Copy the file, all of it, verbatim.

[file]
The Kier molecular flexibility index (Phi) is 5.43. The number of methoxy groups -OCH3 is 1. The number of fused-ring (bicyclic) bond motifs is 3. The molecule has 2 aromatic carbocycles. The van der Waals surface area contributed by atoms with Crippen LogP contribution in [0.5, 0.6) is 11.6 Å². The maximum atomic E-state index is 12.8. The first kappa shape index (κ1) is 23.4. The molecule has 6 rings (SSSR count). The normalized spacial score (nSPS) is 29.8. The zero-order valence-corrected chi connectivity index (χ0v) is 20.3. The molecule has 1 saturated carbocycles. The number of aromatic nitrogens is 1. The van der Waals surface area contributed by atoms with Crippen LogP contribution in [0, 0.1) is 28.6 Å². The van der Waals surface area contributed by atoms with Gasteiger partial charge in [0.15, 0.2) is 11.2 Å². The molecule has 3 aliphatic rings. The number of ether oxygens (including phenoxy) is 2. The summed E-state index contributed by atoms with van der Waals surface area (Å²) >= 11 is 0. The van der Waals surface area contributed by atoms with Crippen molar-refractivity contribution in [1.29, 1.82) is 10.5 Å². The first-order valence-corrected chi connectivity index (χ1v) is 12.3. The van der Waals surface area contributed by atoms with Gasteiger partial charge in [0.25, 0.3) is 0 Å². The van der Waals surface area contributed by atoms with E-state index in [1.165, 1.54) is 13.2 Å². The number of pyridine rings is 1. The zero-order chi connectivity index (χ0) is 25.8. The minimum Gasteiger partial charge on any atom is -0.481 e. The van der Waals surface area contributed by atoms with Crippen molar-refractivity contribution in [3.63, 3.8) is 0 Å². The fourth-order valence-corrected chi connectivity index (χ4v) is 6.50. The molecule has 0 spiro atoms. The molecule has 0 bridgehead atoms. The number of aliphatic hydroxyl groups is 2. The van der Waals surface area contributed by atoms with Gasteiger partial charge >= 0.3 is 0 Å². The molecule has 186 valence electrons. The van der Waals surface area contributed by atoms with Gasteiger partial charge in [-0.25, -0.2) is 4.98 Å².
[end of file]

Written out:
The Kier molecular flexibility index (Phi) is 5.43. The number of methoxy groups -OCH3 is 1. The number of fused-ring (bicyclic) bond motifs is 3. The molecule has 2 aromatic carbocycles. The van der Waals surface area contributed by atoms with Crippen LogP contribution in [0.5, 0.6) is 11.6 Å². The maximum atomic E-state index is 12.8. The first kappa shape index (κ1) is 23.4. The molecule has 6 rings (SSSR count). The normalized spacial score (nSPS) is 29.8. The zero-order valence-corrected chi connectivity index (χ0v) is 20.3. The molecule has 1 saturated carbocycles. The number of aromatic nitrogens is 1. The van der Waals surface area contributed by atoms with Crippen LogP contribution in [0, 0.1) is 28.6 Å². The van der Waals surface area contributed by atoms with Gasteiger partial charge in [0.15, 0.2) is 11.2 Å². The molecule has 3 aliphatic rings. The number of ether oxygens (including phenoxy) is 2. The summed E-state index contributed by atoms with van der Waals surface area (Å²) >= 11 is 0. The van der Waals surface area contributed by atoms with Crippen molar-refractivity contribution in [1.29, 1.82) is 10.5 Å². The first-order valence-corrected chi connectivity index (χ1v) is 12.3. The van der Waals surface area contributed by atoms with Gasteiger partial charge in [0.25, 0.3) is 0 Å². The van der Waals surface area contributed by atoms with E-state index in [1.165, 1.54) is 13.2 Å². The number of pyridine rings is 1. The zero-order chi connectivity index (χ0) is 25.8. The minimum Gasteiger partial charge on any atom is -0.481 e. The van der Waals surface area contributed by atoms with Crippen molar-refractivity contribution in [3.63, 3.8) is 0 Å². The fourth-order valence-corrected chi connectivity index (χ4v) is 6.50. The molecule has 0 spiro atoms. The molecule has 0 bridgehead atoms. The number of aliphatic hydroxyl groups is 2. The van der Waals surface area contributed by atoms with Gasteiger partial charge >= 0.3 is 0 Å². The molecule has 186 valence electrons. The van der Waals surface area contributed by atoms with Gasteiger partial charge in [-0.25, -0.2) is 4.98 Å².